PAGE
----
Internships give new graduates vital link to real world

The rapidly increasing output of educated young people in the Middle East and North Africa is a double-edged sword. Salem Rashid Al Noaimi, chief executive of Waha Capital, writes for The National.

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The rapidly increasing output of educated young people in the Middle East and North Africa is a double-edged sword. While countries such as the UAE, Saudi Arabia and Qatar can be proud of the quality and quantity of their graduates, the challenge they pose for their societies is how to create enough productive, value-added jobs for them.

Why is unemployment in the region hovering at 25 per cent if GDP growth has been almost 5 per cent annually during the first 10 years of the new millennium? And why is the region's youth participation rate in the labour force the lowest in the world, at just 35 per cent?

In the next 10 years, 50 million to 90 million people in the region will enter the productive age window of 20 to 64, but only 20 million to 25 million will leave it. This means there will be an explosion in the demand for jobs and no clear understanding of where these individuals will fit into the workforce.

Several governments have been stepping up to meet the needs of their populations, and not necessarily because the current wave of social tension across the Arab world has coerced them to do so. For years, some governments have been increasing spending to promote economic prosperity and job growth, and initiatives for stimulating the private sector have sprung up in several countries.

In the recently approved UAE federal budget, education took up the largest share of social services spending (20 per cent), with Dh8.2 billion (US$2.23bn) planned for next year. The budgets of national universities and colleges was increased by 28 per cent to Dh3bn, allowing for more students and better programmes.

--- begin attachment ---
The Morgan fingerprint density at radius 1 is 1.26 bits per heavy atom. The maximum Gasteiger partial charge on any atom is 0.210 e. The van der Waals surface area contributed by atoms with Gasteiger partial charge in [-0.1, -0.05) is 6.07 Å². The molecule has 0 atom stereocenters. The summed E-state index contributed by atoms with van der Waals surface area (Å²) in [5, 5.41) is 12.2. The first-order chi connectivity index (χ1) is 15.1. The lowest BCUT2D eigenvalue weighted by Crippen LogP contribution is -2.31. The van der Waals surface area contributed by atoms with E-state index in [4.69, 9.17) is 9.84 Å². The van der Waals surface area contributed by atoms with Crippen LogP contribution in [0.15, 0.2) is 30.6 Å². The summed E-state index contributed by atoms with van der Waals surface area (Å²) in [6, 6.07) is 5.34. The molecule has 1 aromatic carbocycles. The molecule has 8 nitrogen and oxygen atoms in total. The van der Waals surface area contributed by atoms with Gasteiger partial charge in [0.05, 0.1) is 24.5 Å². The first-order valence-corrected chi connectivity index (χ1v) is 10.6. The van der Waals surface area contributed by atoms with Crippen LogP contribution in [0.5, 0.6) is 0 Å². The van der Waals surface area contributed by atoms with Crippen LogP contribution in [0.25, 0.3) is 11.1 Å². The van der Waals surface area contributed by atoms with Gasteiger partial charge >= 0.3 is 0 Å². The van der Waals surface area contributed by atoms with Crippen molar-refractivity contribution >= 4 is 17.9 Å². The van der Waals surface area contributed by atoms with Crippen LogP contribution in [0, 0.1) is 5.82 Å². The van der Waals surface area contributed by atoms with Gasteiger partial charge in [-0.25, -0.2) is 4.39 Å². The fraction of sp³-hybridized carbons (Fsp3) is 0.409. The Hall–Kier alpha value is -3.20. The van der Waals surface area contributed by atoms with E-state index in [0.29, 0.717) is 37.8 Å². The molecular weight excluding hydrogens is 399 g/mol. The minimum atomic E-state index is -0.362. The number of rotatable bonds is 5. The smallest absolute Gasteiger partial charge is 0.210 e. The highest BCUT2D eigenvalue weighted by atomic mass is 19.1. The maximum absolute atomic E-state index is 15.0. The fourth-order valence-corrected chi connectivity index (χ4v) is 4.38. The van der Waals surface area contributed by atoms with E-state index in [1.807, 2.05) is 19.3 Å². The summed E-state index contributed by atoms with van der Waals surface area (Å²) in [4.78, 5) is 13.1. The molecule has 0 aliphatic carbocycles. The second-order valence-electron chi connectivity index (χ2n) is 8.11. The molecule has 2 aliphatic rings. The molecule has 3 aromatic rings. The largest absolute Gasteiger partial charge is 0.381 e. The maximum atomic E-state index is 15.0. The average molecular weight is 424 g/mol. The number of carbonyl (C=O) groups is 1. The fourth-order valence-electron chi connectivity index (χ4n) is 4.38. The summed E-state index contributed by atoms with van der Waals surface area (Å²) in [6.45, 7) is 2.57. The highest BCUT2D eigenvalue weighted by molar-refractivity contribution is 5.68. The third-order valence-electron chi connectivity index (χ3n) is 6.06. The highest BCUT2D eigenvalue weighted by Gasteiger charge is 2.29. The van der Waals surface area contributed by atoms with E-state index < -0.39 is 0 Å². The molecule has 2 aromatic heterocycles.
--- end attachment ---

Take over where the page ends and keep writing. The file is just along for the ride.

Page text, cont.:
Other countries, most notable among them Saudi Arabia and Qatar, have also increased their spending on education.

While many of these initiatives are commendable, expectations of more government spending and guaranteed employment to job seekers may simply lead to a bloated, inefficient public sector that smothers growth in the private sector and deprives it of much-needed talent.

Any approach to job creation must be carefully planned and orchestrated with the aim of educating the right people for the right jobs.

The issue is not just about education for its own sake; we are talking about the right education that will fill the gaps in the region's economies. Students do not just need to learn.

They need to learn real-life skills in an applied environment, skills they can use immediately in their new careers, and careers that their countries need them to be in.

To do this, we need mandatory measures that enlist students in private-sector companies that can teach them something worth knowing - making them "street smart". There's a name for this practice: internships. It is a term not entirely popular with companies, which sometimes see interns simply as an expense.

This is not about imposing quotas on employers to hire interns, but more of a nationwide - even regional - effort to make this practice more pervasive.

We must encourage - and even require - universities and the private sector to work together as partners, while governments provide the framework for the private sector (and perhaps even the public sector) to harness young people's talents into careers in which they can excel and which their countries need.

Given that the vast majority of universities in this region are state-funded, there is scope for governments to exert pressure, to set guidelines, and to impose quotas and standards that will have the desired results for their economies.

This could include the promotion of mandatory internships for university students to promote real-world involvement well ahead of graduation. Under such an initiative, a framework would be created for reporting job responsibilities and internship results, thereby encouraging accountability for students so they can gain an edge in the business world.

We already have schemes in the region that are doing a great deal towards helping the youths take charge of their futures, including the Injaz Al Arab programme (which focuses on business awareness for school students), and Wamda and the Global Business Opportunities programme (which both provide entrepreneurship training and experience for older students and aspiring entrepreneurs).

The next step should be to promote these kinds of programmes more vigorously and establish flexible, scalable criteria that make these kinds of applied experiences part of the education process, whether formally or informally.

The talent is undeniably there, the resources are thankfully available, and the potential is unlimited. We just have to try harder to open doors for them to make their mark in the region.

Salem Rashid Al Noaimi is the chief executive of Waha Capital, a strategic diversified investment company based in Abu Dhabi